• My recommendation would be to instead go back to the two parents of the great bird and linebreed around each of them in their respective lines.
  • The goal would be to produce a subfamily within each line based around the respective parent.
  • If this was successful, the flyer would now have two lines which could be crossed on demand to produce large numbers of birds genetically very similar to the original hit bird.  

The goal of this breeding program is to produce quality offspring endlessly from generation to generation. However, the quest for improvement should never cease. Even the most successful breeder should always be experimenting with new lines and crosses.

The “experimental” lines must never be allowed to intermix with the established parental lines except as part of controlled crosses. Further, the breeder must enter these experiments fully expecting to dump the experimental lines and their associated investment when the results are anything less than spectacular.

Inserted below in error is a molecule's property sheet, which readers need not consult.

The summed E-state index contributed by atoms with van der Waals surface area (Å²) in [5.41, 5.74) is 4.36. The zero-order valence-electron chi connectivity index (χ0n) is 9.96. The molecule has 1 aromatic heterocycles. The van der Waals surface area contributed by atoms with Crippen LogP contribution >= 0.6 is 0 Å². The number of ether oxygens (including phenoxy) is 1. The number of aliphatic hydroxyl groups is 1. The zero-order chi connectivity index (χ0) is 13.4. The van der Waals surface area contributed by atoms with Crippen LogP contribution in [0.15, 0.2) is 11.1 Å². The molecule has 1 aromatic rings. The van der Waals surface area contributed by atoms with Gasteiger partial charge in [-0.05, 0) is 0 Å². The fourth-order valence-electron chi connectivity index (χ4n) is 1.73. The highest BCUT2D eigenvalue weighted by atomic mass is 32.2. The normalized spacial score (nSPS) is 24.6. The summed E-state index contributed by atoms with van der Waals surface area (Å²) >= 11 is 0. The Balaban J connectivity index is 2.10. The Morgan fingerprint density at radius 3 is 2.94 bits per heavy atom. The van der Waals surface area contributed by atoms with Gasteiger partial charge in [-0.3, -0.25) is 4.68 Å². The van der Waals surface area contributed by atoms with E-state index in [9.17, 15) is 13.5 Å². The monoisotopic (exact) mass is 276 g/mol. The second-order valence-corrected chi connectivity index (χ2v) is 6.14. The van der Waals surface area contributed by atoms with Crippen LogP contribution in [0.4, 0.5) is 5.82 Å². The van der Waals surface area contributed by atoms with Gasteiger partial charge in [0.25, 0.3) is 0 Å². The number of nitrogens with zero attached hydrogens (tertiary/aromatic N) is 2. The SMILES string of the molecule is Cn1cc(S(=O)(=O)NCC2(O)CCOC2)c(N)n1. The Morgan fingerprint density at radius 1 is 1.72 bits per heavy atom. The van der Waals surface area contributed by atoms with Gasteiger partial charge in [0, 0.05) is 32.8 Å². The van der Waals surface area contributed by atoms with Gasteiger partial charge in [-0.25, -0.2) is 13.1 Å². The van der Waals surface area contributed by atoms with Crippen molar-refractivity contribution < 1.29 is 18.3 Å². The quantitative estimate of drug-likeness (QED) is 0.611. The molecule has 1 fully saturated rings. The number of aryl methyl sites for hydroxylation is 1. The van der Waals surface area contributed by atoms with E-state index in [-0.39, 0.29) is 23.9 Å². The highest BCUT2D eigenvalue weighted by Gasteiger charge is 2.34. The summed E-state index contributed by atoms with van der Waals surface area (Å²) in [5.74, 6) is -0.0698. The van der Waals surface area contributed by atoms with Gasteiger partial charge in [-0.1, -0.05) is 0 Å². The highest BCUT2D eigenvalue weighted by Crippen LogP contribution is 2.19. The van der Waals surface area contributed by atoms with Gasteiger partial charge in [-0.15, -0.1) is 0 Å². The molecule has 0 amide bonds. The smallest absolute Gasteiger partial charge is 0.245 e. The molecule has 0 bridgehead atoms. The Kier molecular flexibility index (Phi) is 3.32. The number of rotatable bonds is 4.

Step 5: Race the crosses!!! Remember to use contemporary group testing to continue improvement in the parental lines and to use the race results of crosses to evaluate the genetic value of the parents.

Don’t give in to the urge to breed the great crosses back into either parental line.

  • If a truly great cross bird is produced, breed it to a bird of an unrelated line to produce more race birds.
  • Another option would be to intensely linebreed around the bird to attempt the creation of another line.
  • Be prepared for disappointment though. It takes many generations to create a true line that is able to produce uniform offspring.

Step 6: Maintain compre-hensive records. Make sure your records are detailed and that they are retained for every year of your breeding program.
The breeder today who has true families of quality birds and twenty years of breeding and racing records is truly postured to take his or her loft to the next level.